High input impedance and low output impedance is an important terms of electronics circuits designs. In amplifier circuits it is often desirable. I am explaining this characteristic here taking an amplifier as an example.
You know that the gain of an amplifier is limited up to an extent. To have the highest amplified signal we desire the input signal to be appeared in the input of the amplifier without any attenuation (loss).
We will consider the circuit above to explain this phenomena. Let, V1 is the input signal or signal source to the amplifier; considered as 0.35 volt. As there is no source practically possible without any source resistance/impedance; let us consider resistor R1 (10 ohm) as source impedance whose value remains low /very low normally. The resistor R2 (10 ohm) is considered as the input impedance of the amplifier; this time it has a low input impedance (you see source & input impedance both are same). Tow voltmeter at two side shows the signal and input voltage. When I simulate this circuit, it draws 17.7 mA current (total resistance=20 ohm). It cause more drops across the source resistance R1 and nearly half of the signal (0.18×2=0.36) appears to the amplifier.
Now we consider for the above circuit where the input impedance R2 has a higher value (10 kilo ohm). In the simulation through ISIS (Proteus), It draws 0.03 mA current; 6 times less than before from the source as the total resistance is 10,010 ohm. In this case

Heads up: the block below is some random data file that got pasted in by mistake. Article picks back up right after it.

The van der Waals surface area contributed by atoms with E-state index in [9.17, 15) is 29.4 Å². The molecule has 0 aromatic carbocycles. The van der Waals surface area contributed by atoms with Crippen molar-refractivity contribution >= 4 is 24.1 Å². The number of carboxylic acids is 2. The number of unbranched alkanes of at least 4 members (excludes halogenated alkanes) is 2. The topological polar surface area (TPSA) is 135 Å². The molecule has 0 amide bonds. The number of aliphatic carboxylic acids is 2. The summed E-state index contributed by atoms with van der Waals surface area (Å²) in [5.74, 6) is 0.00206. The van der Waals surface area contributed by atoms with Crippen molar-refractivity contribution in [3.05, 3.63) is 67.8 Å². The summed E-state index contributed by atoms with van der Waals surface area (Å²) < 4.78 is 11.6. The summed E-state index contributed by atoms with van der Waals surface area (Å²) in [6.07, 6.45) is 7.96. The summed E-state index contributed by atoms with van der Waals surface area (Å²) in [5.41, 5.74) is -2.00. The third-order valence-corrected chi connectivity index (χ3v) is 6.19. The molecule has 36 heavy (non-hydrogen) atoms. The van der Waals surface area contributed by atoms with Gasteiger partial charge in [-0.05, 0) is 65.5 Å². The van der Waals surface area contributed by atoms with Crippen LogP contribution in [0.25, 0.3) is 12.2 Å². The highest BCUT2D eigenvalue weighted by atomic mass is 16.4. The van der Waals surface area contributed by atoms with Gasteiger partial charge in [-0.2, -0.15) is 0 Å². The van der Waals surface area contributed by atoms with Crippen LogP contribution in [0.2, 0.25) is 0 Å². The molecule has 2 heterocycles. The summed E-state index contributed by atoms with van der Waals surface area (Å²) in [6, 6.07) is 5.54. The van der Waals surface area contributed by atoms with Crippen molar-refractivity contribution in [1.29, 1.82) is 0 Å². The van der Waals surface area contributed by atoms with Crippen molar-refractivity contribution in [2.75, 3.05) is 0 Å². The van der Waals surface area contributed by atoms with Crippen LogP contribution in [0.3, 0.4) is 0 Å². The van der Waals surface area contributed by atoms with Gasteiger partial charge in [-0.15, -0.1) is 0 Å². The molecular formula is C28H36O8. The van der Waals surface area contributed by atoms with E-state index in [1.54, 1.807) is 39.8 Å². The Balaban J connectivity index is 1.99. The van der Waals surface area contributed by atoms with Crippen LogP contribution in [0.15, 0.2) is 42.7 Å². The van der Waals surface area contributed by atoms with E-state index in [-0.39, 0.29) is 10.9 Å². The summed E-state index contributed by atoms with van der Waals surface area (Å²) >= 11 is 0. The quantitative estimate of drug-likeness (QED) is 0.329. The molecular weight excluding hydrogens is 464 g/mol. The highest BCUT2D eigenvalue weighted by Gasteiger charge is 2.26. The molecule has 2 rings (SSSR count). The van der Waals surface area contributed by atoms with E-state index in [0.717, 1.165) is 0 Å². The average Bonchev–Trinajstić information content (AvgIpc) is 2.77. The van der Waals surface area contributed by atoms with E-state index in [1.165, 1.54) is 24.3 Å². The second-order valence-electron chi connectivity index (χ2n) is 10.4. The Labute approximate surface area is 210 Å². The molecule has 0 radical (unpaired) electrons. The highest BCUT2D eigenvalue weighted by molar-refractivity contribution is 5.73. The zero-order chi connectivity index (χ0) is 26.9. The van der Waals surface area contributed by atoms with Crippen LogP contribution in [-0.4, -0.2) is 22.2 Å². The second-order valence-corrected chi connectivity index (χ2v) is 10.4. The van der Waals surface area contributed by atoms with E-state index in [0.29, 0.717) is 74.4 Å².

10 ohm×0.00003 Ampere = 0.0003 Volt
drops across the source. So almost the full input voltage appears across the amplifier. So higher impedance ensures less drops of the input signal.
We know the amplifier amplifies the input voltage N times upon its ability. And we found that high input impedance ensures the full of the signal voltage to the input. That is why we desire high input impedance.
On the other hand, Output impedance is desired lower. Loads are connected at the output of an amplifier and we want maximum power at the load. That means we want maximum current to flow at the amplified voltage. By the above analogy, we easily understand that if output impedance is higher the more voltage will drop. When the load draw more current output voltage will vary more. This is not desirable. That’s why low output is desired.